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Huawei India CEO, 3 executives summoned in I-T case

A Delhi court has summoned Huawei Telecommunications (India), its CEO Li Xiongwei and three senior company officials in connection with a complaint filed by the Income Tax (IT) department, which accuses them of having withheld information that had been sought. “The failure of the accused company and its officers to comply resulted in the obstruction and stifling of the search action of the authorized officers,” the court said in the order passed Thursday. “The culpable mental state of the accused must be presumed.

There is sufficient evidence on file to summon the company and four defendants for the commission of an offense punishable under Article 275-B read with Article 278-B of the Income Tax Act . The charges carry a maximum prison sentence of two years.

Before issuing the order, the court reviewed the statements of the four company officials recorded by the Department of Income Tax. “It is apparent from these statements and other documents appended to the complaint that the defendant deliberately chose to give vague answers to certain questions,” says the order. “On the other questions, the answers given by the defendant were incongruous with each other.”

The court order said: ‘It appears that the defendants were only trying to somehow confuse the authorized officer in order to deny access to the company’s books and other documents. An unreasonably long delay was also requested by the defendants to provide data and information, which should have been readily available from the company.»

The court held that the directors hold key positions and are in charge of the day-to-day business of the company. Besides the chief executive, the Huawei executives summoned are deputy chief financial officer Sandeep Bhatia, tax chief Amit Duggal and Long Cheng, who is in charge of transfer pricing. None of them could immediately be reached for comment. The IT department alleged that the four officials “willfully and willfully failed to comply with the relevant provisions of the Income Tax Act.”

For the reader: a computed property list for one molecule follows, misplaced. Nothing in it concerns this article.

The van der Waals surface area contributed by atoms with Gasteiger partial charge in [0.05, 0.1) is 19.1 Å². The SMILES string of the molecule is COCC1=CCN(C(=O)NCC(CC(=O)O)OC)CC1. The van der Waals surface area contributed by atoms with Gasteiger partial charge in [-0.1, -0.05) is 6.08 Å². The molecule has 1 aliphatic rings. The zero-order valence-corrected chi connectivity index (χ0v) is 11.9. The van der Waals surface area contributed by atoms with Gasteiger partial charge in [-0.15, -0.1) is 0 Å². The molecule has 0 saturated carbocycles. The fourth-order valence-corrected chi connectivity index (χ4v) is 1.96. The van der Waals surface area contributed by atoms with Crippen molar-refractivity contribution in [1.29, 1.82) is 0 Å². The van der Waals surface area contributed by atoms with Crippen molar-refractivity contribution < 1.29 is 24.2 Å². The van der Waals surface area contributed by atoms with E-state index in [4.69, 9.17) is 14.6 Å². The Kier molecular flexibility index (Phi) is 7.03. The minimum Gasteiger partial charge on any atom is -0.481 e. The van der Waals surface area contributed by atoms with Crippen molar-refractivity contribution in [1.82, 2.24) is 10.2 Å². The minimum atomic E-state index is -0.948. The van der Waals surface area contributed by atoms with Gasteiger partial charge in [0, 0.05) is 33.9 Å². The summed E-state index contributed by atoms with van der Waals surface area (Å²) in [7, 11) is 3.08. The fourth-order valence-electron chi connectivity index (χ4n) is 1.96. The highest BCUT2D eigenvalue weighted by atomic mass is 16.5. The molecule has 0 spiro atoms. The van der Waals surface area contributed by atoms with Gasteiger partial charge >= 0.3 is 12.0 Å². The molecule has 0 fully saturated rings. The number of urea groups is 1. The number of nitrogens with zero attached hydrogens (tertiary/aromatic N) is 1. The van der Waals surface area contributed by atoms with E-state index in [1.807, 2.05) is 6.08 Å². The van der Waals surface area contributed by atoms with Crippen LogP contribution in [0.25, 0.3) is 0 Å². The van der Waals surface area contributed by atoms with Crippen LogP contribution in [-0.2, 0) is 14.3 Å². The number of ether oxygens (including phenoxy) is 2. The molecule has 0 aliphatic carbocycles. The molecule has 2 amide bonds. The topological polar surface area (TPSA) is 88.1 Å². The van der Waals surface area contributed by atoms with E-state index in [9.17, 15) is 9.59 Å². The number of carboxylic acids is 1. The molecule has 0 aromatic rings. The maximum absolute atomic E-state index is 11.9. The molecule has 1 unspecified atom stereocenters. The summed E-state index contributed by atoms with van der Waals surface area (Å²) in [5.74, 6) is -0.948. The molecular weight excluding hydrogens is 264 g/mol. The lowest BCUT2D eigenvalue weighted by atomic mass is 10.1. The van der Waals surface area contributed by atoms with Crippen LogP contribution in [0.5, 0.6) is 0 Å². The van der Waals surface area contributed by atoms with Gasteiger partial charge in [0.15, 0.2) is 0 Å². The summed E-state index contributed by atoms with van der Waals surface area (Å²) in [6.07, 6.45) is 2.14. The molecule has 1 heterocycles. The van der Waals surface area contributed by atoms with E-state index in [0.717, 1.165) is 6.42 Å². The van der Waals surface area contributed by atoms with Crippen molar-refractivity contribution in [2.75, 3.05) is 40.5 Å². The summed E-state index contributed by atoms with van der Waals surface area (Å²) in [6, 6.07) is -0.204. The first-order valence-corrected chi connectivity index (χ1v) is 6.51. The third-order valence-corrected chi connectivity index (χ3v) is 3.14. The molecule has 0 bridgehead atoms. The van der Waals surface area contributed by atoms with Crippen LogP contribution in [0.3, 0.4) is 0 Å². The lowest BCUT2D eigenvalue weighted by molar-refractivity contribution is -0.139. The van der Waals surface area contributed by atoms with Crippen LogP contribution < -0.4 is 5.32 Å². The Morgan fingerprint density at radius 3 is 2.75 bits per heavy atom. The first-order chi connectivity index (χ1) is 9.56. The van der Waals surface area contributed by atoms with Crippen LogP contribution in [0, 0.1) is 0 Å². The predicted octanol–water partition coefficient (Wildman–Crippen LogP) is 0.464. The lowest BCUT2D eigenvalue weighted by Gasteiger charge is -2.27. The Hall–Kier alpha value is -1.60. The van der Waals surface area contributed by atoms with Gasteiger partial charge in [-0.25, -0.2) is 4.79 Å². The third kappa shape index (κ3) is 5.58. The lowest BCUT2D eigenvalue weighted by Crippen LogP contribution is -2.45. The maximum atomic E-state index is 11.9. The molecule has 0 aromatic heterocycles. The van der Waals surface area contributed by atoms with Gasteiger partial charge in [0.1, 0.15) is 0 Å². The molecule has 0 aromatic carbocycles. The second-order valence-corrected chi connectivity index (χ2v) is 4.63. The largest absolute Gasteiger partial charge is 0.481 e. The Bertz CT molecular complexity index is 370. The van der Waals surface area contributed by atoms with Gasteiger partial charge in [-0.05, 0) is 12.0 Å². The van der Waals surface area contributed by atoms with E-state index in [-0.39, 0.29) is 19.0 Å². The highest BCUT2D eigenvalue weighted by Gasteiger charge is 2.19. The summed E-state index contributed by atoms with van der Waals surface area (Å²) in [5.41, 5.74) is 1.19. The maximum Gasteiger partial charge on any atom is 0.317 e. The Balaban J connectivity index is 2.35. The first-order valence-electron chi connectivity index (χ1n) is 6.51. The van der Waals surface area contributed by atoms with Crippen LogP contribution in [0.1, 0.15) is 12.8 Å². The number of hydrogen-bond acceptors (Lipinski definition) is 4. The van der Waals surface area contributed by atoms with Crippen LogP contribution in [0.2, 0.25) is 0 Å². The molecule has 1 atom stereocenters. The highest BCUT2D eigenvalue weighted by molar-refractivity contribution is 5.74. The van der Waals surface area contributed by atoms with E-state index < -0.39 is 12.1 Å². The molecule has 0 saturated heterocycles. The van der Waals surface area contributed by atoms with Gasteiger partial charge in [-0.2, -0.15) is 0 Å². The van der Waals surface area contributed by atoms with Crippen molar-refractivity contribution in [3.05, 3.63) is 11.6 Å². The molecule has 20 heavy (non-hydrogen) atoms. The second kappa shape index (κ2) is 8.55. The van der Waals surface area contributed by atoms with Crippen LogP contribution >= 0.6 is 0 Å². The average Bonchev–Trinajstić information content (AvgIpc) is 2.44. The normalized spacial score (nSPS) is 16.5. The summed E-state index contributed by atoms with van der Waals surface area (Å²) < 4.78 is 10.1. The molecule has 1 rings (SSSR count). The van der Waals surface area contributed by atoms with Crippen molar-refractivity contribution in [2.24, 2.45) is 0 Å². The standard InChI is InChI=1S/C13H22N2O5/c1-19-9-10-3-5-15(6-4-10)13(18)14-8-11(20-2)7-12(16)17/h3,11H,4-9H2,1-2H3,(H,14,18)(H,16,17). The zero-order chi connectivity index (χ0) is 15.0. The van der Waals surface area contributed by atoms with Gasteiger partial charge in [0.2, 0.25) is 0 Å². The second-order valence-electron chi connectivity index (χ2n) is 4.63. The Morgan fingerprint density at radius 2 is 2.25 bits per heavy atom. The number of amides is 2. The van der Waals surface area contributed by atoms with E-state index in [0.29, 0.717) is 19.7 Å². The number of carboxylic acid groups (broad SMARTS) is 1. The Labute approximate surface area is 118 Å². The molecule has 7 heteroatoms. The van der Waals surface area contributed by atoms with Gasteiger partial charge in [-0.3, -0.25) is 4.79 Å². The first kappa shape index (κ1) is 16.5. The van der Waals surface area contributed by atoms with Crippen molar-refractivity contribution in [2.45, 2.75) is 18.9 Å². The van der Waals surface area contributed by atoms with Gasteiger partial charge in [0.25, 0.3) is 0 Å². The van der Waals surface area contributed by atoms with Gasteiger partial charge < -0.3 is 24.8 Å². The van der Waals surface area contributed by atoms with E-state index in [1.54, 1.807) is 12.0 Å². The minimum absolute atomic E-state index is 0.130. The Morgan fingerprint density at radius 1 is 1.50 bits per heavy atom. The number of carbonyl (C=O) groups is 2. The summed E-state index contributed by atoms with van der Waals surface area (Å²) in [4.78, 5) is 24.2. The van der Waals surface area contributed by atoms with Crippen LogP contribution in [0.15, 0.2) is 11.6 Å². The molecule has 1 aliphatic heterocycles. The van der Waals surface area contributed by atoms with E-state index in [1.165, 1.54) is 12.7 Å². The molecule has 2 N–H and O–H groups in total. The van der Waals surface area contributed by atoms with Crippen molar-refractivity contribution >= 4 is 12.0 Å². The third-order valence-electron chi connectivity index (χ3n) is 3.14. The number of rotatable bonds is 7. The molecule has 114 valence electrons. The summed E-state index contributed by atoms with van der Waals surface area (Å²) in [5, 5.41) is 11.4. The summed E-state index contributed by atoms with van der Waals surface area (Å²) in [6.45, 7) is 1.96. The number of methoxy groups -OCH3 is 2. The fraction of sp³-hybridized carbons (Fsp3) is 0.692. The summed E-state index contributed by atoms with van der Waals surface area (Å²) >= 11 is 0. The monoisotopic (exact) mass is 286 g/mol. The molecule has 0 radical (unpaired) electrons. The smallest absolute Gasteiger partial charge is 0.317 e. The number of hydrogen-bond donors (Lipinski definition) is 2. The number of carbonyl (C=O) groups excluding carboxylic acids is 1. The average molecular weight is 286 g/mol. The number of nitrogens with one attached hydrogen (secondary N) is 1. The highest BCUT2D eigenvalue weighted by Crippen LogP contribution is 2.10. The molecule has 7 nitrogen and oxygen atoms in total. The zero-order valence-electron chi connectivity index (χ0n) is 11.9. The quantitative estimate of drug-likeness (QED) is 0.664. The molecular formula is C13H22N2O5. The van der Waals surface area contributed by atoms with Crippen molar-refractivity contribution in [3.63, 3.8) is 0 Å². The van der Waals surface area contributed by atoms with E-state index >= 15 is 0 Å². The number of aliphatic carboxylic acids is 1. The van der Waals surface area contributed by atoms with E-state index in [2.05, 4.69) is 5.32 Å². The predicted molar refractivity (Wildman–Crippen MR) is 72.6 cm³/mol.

The executives acted in concert with each other and deliberately failed to provide authorized officers with the necessary facilities to inspect the books of account, he said, adding that they failed to provide relevant documents when we had asked them. The court said it would see “whether a prima facie case is established against the defendants or not”.

Vigilance circular
The CEO of Huawei India had asked Delhi HC to challenge a supervisory circular that prevented him from leaving India in May for a business meeting. Li, a Chinese national, was arrested at New Delhi airport on May 1 and denied boarding a flight to Bangkok to attend a meeting on behalf of Huawei India.

The Delhi High Court, hearing the petition, asked the Income Tax Department – ​​at whose request the circular was issued – why the LOC should not be set aside.

Li’s lawyer, Vijay Aggarwal, argued that the LOC was against the principle of natural justice “audi alteram partem (every individual should have a chance to be heard)”. As an interim relief, the Delhi HC had said Li could contact the investigator in case he needed to travel abroad for emergency reasons.

The search and seizure operations were undertaken on February 15 by tax authorities at sites in Gurgaon and Karnataka, including Li’s residence. The searches lasted eight days, during which documents and gadgets as well as electronic records in laptops, hard drives and cell phones of employees were seized.

The department also seized the bank accounts and trade receivables of Huawei India. It is alleged that Huawei made inflated payments against receiving technical services from related parties outside India. OltNews

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